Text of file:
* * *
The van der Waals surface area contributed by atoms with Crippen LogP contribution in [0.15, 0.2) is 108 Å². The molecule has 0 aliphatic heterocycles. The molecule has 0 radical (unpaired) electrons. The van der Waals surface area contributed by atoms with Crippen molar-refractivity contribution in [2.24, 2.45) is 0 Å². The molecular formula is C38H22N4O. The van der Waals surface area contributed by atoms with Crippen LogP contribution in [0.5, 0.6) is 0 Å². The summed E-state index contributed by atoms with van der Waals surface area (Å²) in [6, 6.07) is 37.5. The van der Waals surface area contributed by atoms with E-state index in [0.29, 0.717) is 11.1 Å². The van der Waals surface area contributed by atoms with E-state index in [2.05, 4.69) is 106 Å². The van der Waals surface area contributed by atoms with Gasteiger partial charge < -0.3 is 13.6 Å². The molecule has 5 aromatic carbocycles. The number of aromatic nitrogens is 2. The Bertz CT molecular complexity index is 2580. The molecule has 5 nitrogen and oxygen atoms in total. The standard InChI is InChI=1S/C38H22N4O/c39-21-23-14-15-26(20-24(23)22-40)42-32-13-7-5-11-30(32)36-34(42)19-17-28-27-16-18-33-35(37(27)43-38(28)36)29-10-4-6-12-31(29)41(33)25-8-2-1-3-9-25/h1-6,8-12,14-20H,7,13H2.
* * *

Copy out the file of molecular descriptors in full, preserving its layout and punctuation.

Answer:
The van der Waals surface area contributed by atoms with Crippen LogP contribution in [0.15, 0.2) is 108 Å². The molecule has 0 aliphatic heterocycles. The molecule has 0 radical (unpaired) electrons. The van der Waals surface area contributed by atoms with Crippen molar-refractivity contribution in [2.24, 2.45) is 0 Å². The molecular formula is C38H22N4O. The van der Waals surface area contributed by atoms with Crippen LogP contribution in [0.5, 0.6) is 0 Å². The summed E-state index contributed by atoms with van der Waals surface area (Å²) in [6, 6.07) is 37.5. The van der Waals surface area contributed by atoms with E-state index in [0.29, 0.717) is 11.1 Å². The van der Waals surface area contributed by atoms with E-state index in [2.05, 4.69) is 106 Å². The van der Waals surface area contributed by atoms with Gasteiger partial charge < -0.3 is 13.6 Å². The molecule has 5 aromatic carbocycles. The number of aromatic nitrogens is 2. The Bertz CT molecular complexity index is 2580. The molecule has 5 nitrogen and oxygen atoms in total. The standard InChI is InChI=1S/C38H22N4O/c39-21-23-14-15-26(20-24(23)22-40)42-32-13-7-5-11-30(32)36-34(42)19-17-28-27-16-18-33-35(37(27)43-38(28)36)29-10-4-6-12-31(29)41(33)25-8-2-1-3-9-25/h1-6,8-12,14-20H,7,13H2.